When considering a fast time to market, be prepared to pay a little more. The phrase “time is money” was never more accurate than when you are “buying time,” so to speak. To accommodate your need for speedy companies, you have to move other things out of the way to put your product at the top of the list, essentially cutting in line, which costs money. Often, your suppliers will work day and night 24/7 to get your product designed, built, and assembled so that you can make your deadline. Expect it to cost a little more.
But when you consider the true value of getting your product built swiftly enough to make your required date, you come to realize that it’s not all about the money. Sure, you can count on it costing more, and you’ll have to pay more for getting from concept to reality in only a matter of days. However, in most cases, the true value of getting your product to market rapidly far outweighs to price.
Think about the true value of getting your product on time and how much it will truly cost you if your product does not get out as fast as you need. After all of the planning, scheduling, and marketing you’ve done, here is what could happen if you don’t get your product on time. And in the end, how much would these cost you?
- A competitor could beat you to market. They could introduce their product before you have a chance to introduce yours.
- You could miss introducing your new product at a big international trade show.
- You could miss a date to your customer, even one who paid you a premium to get their product delivered on time.
- You miss a big meeting with your prospective venture capital people, or you have to go to that meeting empty-handed, which has all kinds of negative connotations in the eyes of those investors.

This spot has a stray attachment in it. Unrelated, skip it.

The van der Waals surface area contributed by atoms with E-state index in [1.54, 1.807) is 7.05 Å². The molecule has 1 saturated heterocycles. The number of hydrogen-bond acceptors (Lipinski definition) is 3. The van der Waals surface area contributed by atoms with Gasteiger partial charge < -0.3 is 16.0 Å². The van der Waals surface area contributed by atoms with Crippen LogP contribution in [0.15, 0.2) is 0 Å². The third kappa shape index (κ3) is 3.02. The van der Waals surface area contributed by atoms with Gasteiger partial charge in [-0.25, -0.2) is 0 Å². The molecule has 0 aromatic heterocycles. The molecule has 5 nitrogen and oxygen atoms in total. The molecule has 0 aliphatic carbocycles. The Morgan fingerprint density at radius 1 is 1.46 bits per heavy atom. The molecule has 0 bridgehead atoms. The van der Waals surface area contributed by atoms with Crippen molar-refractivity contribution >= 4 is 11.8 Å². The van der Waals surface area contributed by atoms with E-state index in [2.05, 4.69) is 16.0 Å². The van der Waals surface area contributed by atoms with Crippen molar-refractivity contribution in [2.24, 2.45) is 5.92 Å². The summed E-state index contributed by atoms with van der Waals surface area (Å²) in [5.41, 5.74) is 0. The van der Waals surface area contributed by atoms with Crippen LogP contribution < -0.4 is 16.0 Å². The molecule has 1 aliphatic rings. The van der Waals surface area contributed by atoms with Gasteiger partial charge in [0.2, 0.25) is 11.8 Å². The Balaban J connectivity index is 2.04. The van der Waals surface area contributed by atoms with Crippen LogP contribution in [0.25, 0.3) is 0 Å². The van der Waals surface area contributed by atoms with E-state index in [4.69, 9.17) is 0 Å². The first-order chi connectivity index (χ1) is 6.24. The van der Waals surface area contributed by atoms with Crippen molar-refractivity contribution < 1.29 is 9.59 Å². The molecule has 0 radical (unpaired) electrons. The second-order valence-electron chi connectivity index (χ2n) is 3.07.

- With no product available, you don’t have anything new and exciting to show at the meeting with your shareholders that has been planned for months in advance.
- Without getting your new prototype product in time, you could miss discovering a problem or a series of problems that only could be discovered when the first NPI is complete. Now, you have to start from scratch when it’s almost too late, and you lose even more time.
- To add insult to injury, by holding up the prototype, you discover what causes you to be late to production, leaving expensive equipment and people idling while you frantically work out the bugs. That’s a lot of time lost.
- Because you did not get the prototypes out in a timely fashion, you could miss a high sales time of the year, such as during the holiday season, when your customers traditionally buy your product. What if your competitor takes advantage of you not introducing your new product at that time?
- Missing that high sales season could make your product obsolete by the following selling season. I don’t even want to think about what they would cost!
- Think about all the NPI meetings you had scheduled, as well as those press conferences, press releases, and interviews; that extensive and expensive advertising campaign; and all of that dated marketing collateral material. All of these things have to be changed, updated, or rescheduled.
- Then, there is the most important thing of all—the damage to your credibility and your company’s reputation as dependable. People will start questioning the very essence of your company’s makeup and values; there is no true cost for that because it’s priceless.
These are just a few of the things that can go wrong if you are not willing to invest in a company that specializes in quick turnaround new product introduction. If you are not ready to pay the little extra that it takes to make sure that your product is built and delivered on time—and if you diligently add up all of the extra costs incurred by not getting your new product in the right hands when you wanted—it far outweighs the few extra dollars you could spend to ensure your product hits your dock when needed. This makes you wonder if saving a few bucks is really worth it.
Imran Valiani is an account manager at Rush PCB. He can be reached at email@example.com.